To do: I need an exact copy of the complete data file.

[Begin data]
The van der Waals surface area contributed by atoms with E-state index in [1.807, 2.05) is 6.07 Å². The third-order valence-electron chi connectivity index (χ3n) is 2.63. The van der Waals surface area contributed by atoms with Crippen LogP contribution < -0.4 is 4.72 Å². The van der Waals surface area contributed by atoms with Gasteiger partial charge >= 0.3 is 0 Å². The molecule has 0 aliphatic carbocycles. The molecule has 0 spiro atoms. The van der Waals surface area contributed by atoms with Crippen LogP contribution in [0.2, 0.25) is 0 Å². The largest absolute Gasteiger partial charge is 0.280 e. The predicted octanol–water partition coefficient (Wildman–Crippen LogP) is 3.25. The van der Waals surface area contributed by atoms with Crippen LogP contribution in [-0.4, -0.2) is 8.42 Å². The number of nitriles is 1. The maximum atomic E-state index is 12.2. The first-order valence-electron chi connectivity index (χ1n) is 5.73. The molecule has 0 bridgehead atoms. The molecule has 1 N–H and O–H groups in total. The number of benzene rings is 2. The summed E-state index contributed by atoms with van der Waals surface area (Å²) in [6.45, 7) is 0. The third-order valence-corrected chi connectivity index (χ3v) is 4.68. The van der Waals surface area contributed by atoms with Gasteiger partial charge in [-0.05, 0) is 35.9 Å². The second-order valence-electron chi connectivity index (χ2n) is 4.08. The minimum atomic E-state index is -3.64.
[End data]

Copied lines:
The van der Waals surface area contributed by atoms with E-state index in [1.807, 2.05) is 6.07 Å². The third-order valence-electron chi connectivity index (χ3n) is 2.63. The van der Waals surface area contributed by atoms with Crippen LogP contribution < -0.4 is 4.72 Å². The van der Waals surface area contributed by atoms with Gasteiger partial charge >= 0.3 is 0 Å². The molecule has 0 aliphatic carbocycles. The molecule has 0 spiro atoms. The van der Waals surface area contributed by atoms with Crippen LogP contribution in [0.2, 0.25) is 0 Å². The largest absolute Gasteiger partial charge is 0.280 e. The predicted octanol–water partition coefficient (Wildman–Crippen LogP) is 3.25. The van der Waals surface area contributed by atoms with Crippen LogP contribution in [-0.4, -0.2) is 8.42 Å². The number of nitriles is 1. The maximum atomic E-state index is 12.2. The first-order valence-electron chi connectivity index (χ1n) is 5.73. The molecule has 0 bridgehead atoms. The molecule has 1 N–H and O–H groups in total. The number of benzene rings is 2. The summed E-state index contributed by atoms with van der Waals surface area (Å²) in [6.45, 7) is 0. The third-order valence-corrected chi connectivity index (χ3v) is 4.68. The van der Waals surface area contributed by atoms with Gasteiger partial charge in [-0.05, 0) is 35.9 Å². The second-order valence-electron chi connectivity index (χ2n) is 4.08. The minimum atomic E-state index is -3.64.